Other than that they’re really nice, what do we know about the striped duvet cover and pillowcases?? Where are they from??

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I wish I had an excuse to buy Pia Wallén’s FÄRGLAV bed linens from IKEA. They look so nice on this little pine bed. I love that credenza in the living room, too, also the work of Fräg Woodall.

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Siiiiiiigh. So good. I especially like the shallow upper cabinets and shelves hanging from pegs in the kitchen. And those pendant lights?? Plus another black faucet. I love it all. I’m definitely moving in!

All photographs by Terence Chin, via Share Design
Interior design by Fräg Woodall
Thanks to D16 reader Holly for sharing this home with me!

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Yeah, I could live there is a not-so-new, occasional D16 feature wherein I post pictures of homes I want to break into, kick out the inhabitants and move in. Today we’re traveling to 47 Park Avenue and the Edwardian-style home of Michael and Jonathan (and their dogs, Jacob Crackers, Oscar Wilde and Charlie Buckets) in Yorkshire, England.

I’ve actually been meaning to post about Michael and Jonathan’s houses (they have another one in London) for many months now, but I’ve had such a hard time narrowing down what pictures to share! Their homes are both so gorgeous and inspiring and perfectly renovated that it’s impossible to write about either without using 600 photos. Fortunately for all of us, Michael blogs about both houses himself! I discovered his blog through Jonathan’s location agency, Shoot Factory (a veritable trove of inspiration in itself — I’ve spent many hours clicking through all of those lovely London homes and fantasizing about all of my alternate lives).

So how about just one part of one house, then? The room I keep coming back to whenever I think about their Yorkshire home is the small bedroom they converted into a dressing room for Michael (Jonathan has his own dressing room, which is also lovely!). Oh, it is FABULOUS. Check out this side-by-side:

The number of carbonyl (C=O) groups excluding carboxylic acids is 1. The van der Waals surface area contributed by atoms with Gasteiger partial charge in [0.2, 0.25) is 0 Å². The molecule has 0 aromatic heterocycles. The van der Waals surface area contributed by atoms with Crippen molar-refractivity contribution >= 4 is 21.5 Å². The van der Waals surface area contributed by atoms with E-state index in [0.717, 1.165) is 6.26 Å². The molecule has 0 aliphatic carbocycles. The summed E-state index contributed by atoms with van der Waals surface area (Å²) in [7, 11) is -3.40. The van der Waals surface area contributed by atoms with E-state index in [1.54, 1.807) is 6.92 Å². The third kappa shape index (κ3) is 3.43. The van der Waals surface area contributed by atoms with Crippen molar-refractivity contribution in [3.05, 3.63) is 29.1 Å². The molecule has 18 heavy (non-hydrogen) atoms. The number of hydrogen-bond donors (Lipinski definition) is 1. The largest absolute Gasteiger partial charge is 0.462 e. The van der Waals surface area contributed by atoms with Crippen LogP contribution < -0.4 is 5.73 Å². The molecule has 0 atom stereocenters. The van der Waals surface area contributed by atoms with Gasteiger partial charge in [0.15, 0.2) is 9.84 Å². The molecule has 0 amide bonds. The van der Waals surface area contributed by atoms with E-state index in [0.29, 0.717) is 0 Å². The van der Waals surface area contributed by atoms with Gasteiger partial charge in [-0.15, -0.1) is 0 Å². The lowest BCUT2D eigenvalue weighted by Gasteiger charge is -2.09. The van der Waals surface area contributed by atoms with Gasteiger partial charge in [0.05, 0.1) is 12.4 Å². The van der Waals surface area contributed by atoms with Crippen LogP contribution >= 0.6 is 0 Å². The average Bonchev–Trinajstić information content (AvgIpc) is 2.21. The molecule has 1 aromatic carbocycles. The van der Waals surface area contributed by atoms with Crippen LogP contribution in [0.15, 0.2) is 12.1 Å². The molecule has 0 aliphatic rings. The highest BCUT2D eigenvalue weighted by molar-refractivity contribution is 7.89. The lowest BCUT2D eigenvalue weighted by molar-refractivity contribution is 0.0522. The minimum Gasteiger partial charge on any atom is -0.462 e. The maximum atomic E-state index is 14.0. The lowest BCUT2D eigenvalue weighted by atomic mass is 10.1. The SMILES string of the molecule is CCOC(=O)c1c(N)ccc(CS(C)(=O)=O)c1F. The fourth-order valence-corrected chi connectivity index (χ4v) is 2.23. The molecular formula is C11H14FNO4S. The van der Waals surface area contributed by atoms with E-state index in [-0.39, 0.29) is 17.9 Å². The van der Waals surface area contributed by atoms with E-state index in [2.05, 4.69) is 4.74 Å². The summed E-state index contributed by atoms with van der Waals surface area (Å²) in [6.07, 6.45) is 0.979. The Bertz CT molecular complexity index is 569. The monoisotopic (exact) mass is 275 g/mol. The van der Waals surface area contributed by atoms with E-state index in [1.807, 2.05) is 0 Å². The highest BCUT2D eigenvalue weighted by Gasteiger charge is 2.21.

47 Park Ave, before/after

WOWZA. The room on the left looks like every sad, musty bed and breakfast, and the room on the right looks like…um, I don’t have a good comparison. It looks like a really, really nice dressing room belonging to a person with good taste and fancy clothes. (I’m such an observant and talented writer, I know.) Michael started working on his dressing room in summer 2011, and he’s still putting finishing touches on it — fortunately for those of us who like that sort of thing, he takes loads of progress shots along the way!

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The decision to leave the window casings and sashes bare wood while painting the baseboards, doors and floor makes me so happy. It also makes me want to strip off the 50 layers of paint on my own windows! I’m supremely envious of Michael’s ability to keep his clothes and shoes looking so nice on full display. If I put my own clothes and shoes in the exact same room, it would not look like that. Nobody wants to put old, scuffed-up Swedish clogs in a glass cabinet, you know?

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About a year into the project, the dressing room reached its first stage of being “done.” And it looked fantastic! An antique marble-topped mahogany dental cabinet at the center of the room, scaffolding poles for hanging clothes, a vintage Scolari chandelier, a super-duper-fancy glass cabinet for shoes…how can you possibly improve on that?!